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• Minimize young calves’ exposure to other populations
of cattle such as stockers or feedlot cattle along a fence,
or neighbors’ herds, and not bring in new animals.
• Herds mingling on rangeland may be a risk.
• Crossbred cattle have ‘hybrid vigor’ which includes
more hardiness and disease resistance. There may
also be some subtle genetic differences among cattle
that we don’t yet know about.
• Gathering cows and calves for AI synchronization.
“There may be stress on those calves—depending
on the length of time they are separated from mom—
and those calves may be in close contact with one
another. If some are shedding pathogens they may
expose the other calves,” Dr. Daly explains.
• A year with bad weather, or a hot, dry, dusty period
in late summer may put calves at risk. “Dust clogs
the natural defenses of windpipe and lungs, making
the calf more vulnerable to infections. Extreme
swings in temperature tend to allow pathogens to
thrive in the nasal passages. This can affect the way
those pathogens colonize in the respiratory system,”
says Dr. Daly.
• Calves need to stay hydrated. “When we look at
respiratory disease in highly stressed animals or
dairy calves, the ones that have access to water
always have fewer cases of respiratory disease,” Dr.
Chase relates. “With the immune system, everything
must be able to keep moving—whether it’s mucus in
the upper respiratory tract that has to clear things out
(dust, pathogens) or fl uid in other body systems.”
Dr. Russ Daly, DVM, Extension Veterinarian/Associate Professor, South Dakota State University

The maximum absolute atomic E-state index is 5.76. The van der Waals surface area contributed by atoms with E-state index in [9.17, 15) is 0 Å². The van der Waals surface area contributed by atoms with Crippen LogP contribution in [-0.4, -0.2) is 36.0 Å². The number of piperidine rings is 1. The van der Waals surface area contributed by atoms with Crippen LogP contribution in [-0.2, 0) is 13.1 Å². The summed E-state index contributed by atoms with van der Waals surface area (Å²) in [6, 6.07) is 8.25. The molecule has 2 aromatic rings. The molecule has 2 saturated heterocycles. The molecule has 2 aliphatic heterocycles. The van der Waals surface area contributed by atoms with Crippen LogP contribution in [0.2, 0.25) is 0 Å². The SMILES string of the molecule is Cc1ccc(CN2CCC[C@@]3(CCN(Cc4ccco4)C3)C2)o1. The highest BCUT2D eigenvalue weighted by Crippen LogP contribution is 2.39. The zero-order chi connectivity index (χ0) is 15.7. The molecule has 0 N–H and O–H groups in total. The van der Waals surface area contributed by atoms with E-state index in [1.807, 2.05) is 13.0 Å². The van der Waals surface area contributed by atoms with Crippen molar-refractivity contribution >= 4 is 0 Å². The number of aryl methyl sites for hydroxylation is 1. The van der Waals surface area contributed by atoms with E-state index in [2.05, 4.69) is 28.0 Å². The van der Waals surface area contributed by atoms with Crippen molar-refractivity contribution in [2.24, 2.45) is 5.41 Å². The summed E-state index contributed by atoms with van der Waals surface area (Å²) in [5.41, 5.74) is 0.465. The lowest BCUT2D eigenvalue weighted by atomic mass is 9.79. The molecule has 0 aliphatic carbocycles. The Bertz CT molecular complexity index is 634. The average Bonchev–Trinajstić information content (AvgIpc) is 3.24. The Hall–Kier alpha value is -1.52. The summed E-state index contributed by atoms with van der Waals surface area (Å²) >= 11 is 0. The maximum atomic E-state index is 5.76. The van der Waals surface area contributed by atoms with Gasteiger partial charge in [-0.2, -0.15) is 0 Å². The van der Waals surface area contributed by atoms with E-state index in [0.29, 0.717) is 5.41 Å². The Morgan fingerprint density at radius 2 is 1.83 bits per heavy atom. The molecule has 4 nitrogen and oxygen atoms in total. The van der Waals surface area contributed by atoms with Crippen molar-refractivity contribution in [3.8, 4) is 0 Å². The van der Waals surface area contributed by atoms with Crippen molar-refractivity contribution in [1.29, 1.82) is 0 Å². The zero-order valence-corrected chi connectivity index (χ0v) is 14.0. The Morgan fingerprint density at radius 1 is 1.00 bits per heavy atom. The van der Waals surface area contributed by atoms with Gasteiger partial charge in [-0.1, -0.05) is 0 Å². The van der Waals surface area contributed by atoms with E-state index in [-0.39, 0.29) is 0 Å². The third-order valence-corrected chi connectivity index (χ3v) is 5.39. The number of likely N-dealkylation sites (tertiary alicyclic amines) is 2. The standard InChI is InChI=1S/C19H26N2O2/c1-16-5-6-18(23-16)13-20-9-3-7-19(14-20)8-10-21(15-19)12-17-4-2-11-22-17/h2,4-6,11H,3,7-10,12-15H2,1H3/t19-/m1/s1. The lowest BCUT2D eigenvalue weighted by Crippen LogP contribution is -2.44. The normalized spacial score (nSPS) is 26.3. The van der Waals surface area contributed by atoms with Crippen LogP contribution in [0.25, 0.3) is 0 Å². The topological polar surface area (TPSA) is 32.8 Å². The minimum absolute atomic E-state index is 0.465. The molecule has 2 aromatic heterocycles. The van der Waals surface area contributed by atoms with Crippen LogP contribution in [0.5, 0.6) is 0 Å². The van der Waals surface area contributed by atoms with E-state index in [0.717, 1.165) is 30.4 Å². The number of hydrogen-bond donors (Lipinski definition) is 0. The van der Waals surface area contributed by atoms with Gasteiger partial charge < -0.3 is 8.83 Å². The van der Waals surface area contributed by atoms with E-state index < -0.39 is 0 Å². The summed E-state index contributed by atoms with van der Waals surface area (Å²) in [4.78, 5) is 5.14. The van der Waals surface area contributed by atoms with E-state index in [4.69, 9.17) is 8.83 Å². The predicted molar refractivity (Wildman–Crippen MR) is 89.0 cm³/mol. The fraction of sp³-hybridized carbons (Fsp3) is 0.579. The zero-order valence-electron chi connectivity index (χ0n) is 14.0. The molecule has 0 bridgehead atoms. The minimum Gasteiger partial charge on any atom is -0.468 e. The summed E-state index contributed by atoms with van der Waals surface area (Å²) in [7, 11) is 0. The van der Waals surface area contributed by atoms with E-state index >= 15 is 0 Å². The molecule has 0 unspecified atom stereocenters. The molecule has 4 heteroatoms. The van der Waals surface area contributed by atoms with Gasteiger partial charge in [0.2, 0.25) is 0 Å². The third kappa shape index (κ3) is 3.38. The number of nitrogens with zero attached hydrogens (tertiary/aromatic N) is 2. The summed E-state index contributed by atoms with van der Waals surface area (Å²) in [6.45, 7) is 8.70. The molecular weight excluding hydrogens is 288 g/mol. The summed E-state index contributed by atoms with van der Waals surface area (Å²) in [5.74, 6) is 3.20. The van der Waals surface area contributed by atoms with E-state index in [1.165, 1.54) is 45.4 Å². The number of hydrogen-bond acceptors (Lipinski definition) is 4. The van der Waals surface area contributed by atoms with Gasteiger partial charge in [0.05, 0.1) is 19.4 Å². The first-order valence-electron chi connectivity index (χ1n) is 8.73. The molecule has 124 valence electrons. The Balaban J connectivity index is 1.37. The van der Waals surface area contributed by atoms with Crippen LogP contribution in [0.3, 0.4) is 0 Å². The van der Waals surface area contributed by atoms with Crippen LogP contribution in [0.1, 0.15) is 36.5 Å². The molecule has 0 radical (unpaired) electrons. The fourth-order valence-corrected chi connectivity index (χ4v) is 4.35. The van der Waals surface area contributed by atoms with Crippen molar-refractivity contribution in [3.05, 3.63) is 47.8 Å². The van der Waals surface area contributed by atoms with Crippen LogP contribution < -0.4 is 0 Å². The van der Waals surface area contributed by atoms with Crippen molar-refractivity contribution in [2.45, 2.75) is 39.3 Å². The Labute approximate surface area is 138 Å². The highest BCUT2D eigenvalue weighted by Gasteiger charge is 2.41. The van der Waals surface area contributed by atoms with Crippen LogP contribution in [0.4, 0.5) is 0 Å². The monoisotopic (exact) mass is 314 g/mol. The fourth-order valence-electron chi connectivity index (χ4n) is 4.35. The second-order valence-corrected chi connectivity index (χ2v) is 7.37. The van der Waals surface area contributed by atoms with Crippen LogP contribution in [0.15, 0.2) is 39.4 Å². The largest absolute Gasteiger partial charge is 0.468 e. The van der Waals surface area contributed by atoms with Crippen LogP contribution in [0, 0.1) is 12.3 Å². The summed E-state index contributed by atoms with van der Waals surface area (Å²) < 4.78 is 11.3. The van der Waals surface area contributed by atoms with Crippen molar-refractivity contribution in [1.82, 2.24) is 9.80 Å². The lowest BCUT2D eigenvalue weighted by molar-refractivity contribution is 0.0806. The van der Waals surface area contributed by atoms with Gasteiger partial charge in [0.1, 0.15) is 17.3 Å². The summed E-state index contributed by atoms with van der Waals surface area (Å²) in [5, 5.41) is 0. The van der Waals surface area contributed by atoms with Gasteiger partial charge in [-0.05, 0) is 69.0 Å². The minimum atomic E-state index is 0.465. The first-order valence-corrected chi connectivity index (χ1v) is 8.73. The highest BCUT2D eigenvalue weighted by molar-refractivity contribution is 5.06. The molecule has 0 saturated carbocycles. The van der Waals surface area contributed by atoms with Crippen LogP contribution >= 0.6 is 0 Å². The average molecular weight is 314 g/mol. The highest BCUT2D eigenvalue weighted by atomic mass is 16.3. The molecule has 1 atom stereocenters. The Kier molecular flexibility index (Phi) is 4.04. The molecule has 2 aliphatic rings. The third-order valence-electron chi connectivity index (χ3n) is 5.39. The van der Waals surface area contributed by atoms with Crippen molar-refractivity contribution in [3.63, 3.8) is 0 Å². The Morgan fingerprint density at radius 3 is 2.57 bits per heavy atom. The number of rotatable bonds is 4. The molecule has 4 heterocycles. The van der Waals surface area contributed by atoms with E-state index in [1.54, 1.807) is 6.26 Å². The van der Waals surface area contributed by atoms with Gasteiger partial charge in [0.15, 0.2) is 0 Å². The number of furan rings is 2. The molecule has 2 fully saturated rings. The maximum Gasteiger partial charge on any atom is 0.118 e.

Dr. Chris Chase, DVM, Department of Veterinary and Biomedical Sciences, South Dakota State University
same when it comes to risk factors.
Typically we have a couple different
populations. One is the young calves
only a couple of months old. They may
not have had good enough (or an adequate
amount of) colostrum to begin
with, to protect them from some of
those early infections,” he explains.
The other group is older calves out
on pasture with their mothers. “This
may be when there is a normal dropoff
in the colostrum antibodies. This
may make the whole group a bit more
susceptible to pneumonia at once,
and there may be some other factors
we’re not aware of,” Dr. Daly surmises.
“The normal risk factors we think
about with post-weaning pneumonia
(which include the stress of weaning,
and often severe weather) don’t seem
to be there, so it can be frustrating
when we see those problems on pasture
late in the grazing season. It may
be a bunch of calves all losing their
maternal antibodies about the same
time. Sometimes what they’ve had (or
not had) for vaccination can make a
difference, as well, regarding when
they break with pneumonia and how
severe it is,” adds Dr. Daly.
JUNE / JULY 2020 I WORKING RANCH I 49